Alan Reeve Hunt, a Philadelphia lawyer and Quaker leader died peacefully at his home at Kendal at Longwood in Kennett Square, PA on May 28 from a progressive nerve disorder. He was 77.
Mr. Hunt is survived by his wife of 47 years, Margot, their two sons, David and Bruce, and daughter-in-law, Alice. He and his family were winter residents of St. John, US Virgin Islands for 40 years, and had lived in Kelly, Wyoming; Swarthmore, PA and Chincoteague, VA.
He was known as an innovator in retirement planning and health care. He was one of the first in the early 1970’s to establish the legal basis for “life-care” communities that are commonplace today. His vision for how these should be formed, financed, and governed took full expression in his leadership at Kendal, a Quaker retirement community where he was a founder, board member and Chairman for over two decades. As Chair, he worked deliberately to develop a genuine community spirit that embodied key Quaker principles of Quaker governance, empathetic health services, and guaranteed health care. Under his guidance, the Kendal Corporation now encompasses 14 life care communities throughout the United States, with more than 2,800 residents and 1,900 employees.
The hallmark of these communities, which were very different from the standards at the time, included promoting the well-being and quality of life of the residents, the quality of work experience for those employed, and the sponsorship of research and innovation on caring for the elderly. Mr. Hunt testified in 1989 before the Senate sub-Committee on Aging where he asserted that is far riskier to keep physical restraints on infirm patients than not to, which helped spawn the movement known as “Untie the Elderly,” a practice now embraced on a national scale.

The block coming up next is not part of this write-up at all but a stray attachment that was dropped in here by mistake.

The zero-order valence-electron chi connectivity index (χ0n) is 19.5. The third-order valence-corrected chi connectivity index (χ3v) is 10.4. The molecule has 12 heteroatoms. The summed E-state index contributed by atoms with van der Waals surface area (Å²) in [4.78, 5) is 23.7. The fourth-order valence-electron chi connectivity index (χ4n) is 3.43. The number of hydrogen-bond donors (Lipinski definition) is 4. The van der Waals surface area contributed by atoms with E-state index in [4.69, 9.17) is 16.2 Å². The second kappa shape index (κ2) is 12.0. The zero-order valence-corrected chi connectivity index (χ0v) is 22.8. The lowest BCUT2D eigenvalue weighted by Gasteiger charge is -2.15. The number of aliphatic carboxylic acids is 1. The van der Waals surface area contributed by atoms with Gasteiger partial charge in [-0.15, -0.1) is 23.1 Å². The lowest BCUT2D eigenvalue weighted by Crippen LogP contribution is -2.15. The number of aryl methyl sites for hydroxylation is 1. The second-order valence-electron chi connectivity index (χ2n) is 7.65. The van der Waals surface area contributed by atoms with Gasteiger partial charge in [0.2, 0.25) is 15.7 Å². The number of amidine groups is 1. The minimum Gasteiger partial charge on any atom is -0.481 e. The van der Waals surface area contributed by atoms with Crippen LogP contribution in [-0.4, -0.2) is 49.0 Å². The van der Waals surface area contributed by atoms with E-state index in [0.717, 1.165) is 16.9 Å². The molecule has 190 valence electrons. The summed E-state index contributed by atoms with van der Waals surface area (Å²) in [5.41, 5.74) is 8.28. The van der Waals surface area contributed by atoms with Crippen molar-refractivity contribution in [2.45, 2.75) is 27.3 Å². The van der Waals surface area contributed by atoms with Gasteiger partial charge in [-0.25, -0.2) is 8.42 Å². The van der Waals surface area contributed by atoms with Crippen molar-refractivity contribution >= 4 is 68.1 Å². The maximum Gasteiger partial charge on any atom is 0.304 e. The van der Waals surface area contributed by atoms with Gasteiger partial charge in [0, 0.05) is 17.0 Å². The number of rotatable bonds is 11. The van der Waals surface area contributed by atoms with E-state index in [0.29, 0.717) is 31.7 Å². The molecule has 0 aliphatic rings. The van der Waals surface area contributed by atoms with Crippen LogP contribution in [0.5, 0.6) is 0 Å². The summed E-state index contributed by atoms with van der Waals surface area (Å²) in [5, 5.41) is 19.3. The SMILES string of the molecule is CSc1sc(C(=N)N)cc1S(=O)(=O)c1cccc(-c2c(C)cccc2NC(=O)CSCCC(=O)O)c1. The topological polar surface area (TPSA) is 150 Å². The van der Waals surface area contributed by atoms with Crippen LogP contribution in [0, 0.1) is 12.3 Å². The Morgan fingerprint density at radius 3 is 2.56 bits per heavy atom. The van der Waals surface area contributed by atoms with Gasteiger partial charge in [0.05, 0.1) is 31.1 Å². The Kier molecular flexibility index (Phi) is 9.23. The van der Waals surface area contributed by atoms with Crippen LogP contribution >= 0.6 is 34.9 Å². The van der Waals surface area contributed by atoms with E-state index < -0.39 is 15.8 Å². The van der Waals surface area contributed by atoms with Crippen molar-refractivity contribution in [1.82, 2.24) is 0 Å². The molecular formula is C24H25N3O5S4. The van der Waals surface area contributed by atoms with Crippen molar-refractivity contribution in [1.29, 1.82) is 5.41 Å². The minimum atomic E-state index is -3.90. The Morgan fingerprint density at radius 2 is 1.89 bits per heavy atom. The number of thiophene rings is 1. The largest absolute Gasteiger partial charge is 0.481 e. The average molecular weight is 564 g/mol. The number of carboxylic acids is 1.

Alan Hunt was the son of Everett Lee Hunt, Dean of Men at Swarthmore College, and Dorothy Hunt. After surviving the harrowing experience of being a student at a college where his father was Dean, he went on to get his law degree from the University of Michigan and his Master of Law from Harvard, a degree he often referred to as the world’s most obscure academic title. He was a partner for many years with Duane Morris LLP, beginning in 1955, and for the last two decades with Montgomery, McCracken, Walker and Rhoads LLP, serving at both firms in their trust and estate practices.
Hunt was a leader with high aspiration but low personal ego. He empowered colleagues, always looking for ways to give credit and energy to others. His position as one of the most respected trust and estate lawyers in Philadelphia was built on his personal warmth, his empathy for others and for his even and careful consideration of all points of view. One of his most memorable characteristics was his casually delivered but perfectly perceptive wit; he radiated humor and charm as a way of connecting with each individual at a very human level.
A memorial service will be held at Kendal at Longwood on June 16 at 4 p.m.
Memorial contributions may be sent to the Kendal Employees Fund, Kendal at Longwood, Box 100, Kennett Square, PA 19348, or to the Chincoteague Island Library Building Fund, 4077 Main Street, Chincoteague, VA 23336.
– Submitted by Family